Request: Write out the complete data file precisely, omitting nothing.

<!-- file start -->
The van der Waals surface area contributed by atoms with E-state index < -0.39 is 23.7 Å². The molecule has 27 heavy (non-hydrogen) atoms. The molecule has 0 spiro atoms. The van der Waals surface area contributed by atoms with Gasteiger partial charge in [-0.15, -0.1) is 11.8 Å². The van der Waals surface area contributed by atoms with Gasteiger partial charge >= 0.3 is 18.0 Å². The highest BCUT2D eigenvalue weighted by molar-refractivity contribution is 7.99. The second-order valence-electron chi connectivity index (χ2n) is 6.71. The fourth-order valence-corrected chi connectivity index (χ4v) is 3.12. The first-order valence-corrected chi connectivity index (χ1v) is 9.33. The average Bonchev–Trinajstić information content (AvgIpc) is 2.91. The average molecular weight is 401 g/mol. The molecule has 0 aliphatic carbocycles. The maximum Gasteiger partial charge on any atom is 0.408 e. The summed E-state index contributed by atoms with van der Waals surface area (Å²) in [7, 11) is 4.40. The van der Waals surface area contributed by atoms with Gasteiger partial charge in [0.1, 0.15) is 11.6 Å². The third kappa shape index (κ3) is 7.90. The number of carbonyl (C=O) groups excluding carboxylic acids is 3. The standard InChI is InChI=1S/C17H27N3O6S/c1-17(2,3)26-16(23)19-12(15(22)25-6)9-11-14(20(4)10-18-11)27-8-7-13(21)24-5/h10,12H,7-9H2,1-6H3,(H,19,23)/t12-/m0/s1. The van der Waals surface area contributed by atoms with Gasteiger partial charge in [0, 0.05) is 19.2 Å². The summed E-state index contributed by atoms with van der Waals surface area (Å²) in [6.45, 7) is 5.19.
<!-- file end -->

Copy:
The van der Waals surface area contributed by atoms with E-state index < -0.39 is 23.7 Å². The molecule has 27 heavy (non-hydrogen) atoms. The molecule has 0 spiro atoms. The van der Waals surface area contributed by atoms with Gasteiger partial charge in [-0.15, -0.1) is 11.8 Å². The van der Waals surface area contributed by atoms with Gasteiger partial charge >= 0.3 is 18.0 Å². The highest BCUT2D eigenvalue weighted by molar-refractivity contribution is 7.99. The second-order valence-electron chi connectivity index (χ2n) is 6.71. The fourth-order valence-corrected chi connectivity index (χ4v) is 3.12. The first-order valence-corrected chi connectivity index (χ1v) is 9.33. The average Bonchev–Trinajstić information content (AvgIpc) is 2.91. The average molecular weight is 401 g/mol. The molecule has 0 aliphatic carbocycles. The maximum Gasteiger partial charge on any atom is 0.408 e. The summed E-state index contributed by atoms with van der Waals surface area (Å²) in [7, 11) is 4.40. The van der Waals surface area contributed by atoms with Gasteiger partial charge in [0.1, 0.15) is 11.6 Å². The third kappa shape index (κ3) is 7.90. The number of carbonyl (C=O) groups excluding carboxylic acids is 3. The standard InChI is InChI=1S/C17H27N3O6S/c1-17(2,3)26-16(23)19-12(15(22)25-6)9-11-14(20(4)10-18-11)27-8-7-13(21)24-5/h10,12H,7-9H2,1-6H3,(H,19,23)/t12-/m0/s1. The van der Waals surface area contributed by atoms with Gasteiger partial charge in [0, 0.05) is 19.2 Å². The summed E-state index contributed by atoms with van der Waals surface area (Å²) in [6.45, 7) is 5.19.